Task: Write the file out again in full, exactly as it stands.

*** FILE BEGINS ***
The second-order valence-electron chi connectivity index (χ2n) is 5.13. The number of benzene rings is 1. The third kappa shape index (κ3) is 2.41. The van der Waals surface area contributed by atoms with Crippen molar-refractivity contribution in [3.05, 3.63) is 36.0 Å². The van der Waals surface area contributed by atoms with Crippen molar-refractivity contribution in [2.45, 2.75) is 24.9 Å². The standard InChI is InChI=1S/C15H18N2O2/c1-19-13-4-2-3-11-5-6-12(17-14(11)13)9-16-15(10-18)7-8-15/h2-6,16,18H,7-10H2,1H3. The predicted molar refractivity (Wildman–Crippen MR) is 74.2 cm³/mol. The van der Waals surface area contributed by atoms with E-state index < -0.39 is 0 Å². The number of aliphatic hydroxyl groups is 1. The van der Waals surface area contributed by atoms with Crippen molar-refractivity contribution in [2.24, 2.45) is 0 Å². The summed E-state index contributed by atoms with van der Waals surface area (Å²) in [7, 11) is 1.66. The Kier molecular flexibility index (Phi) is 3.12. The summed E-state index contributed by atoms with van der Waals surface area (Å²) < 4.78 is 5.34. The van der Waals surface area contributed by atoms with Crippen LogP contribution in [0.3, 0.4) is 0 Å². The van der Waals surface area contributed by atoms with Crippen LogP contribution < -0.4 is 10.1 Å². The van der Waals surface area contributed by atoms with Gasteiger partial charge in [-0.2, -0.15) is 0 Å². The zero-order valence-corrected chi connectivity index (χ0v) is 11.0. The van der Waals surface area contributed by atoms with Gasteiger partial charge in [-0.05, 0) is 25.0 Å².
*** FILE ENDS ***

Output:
The second-order valence-electron chi connectivity index (χ2n) is 5.13. The number of benzene rings is 1. The third kappa shape index (κ3) is 2.41. The van der Waals surface area contributed by atoms with Crippen molar-refractivity contribution in [3.05, 3.63) is 36.0 Å². The van der Waals surface area contributed by atoms with Crippen molar-refractivity contribution in [2.45, 2.75) is 24.9 Å². The standard InChI is InChI=1S/C15H18N2O2/c1-19-13-4-2-3-11-5-6-12(17-14(11)13)9-16-15(10-18)7-8-15/h2-6,16,18H,7-10H2,1H3. The predicted molar refractivity (Wildman–Crippen MR) is 74.2 cm³/mol. The van der Waals surface area contributed by atoms with E-state index < -0.39 is 0 Å². The number of aliphatic hydroxyl groups is 1. The van der Waals surface area contributed by atoms with Crippen molar-refractivity contribution in [2.24, 2.45) is 0 Å². The summed E-state index contributed by atoms with van der Waals surface area (Å²) in [7, 11) is 1.66. The Kier molecular flexibility index (Phi) is 3.12. The summed E-state index contributed by atoms with van der Waals surface area (Å²) < 4.78 is 5.34. The van der Waals surface area contributed by atoms with Crippen LogP contribution in [0.3, 0.4) is 0 Å². The van der Waals surface area contributed by atoms with Crippen LogP contribution < -0.4 is 10.1 Å². The van der Waals surface area contributed by atoms with Gasteiger partial charge in [-0.2, -0.15) is 0 Å². The zero-order valence-corrected chi connectivity index (χ0v) is 11.0. The van der Waals surface area contributed by atoms with Gasteiger partial charge in [-0.05, 0) is 25.0 Å².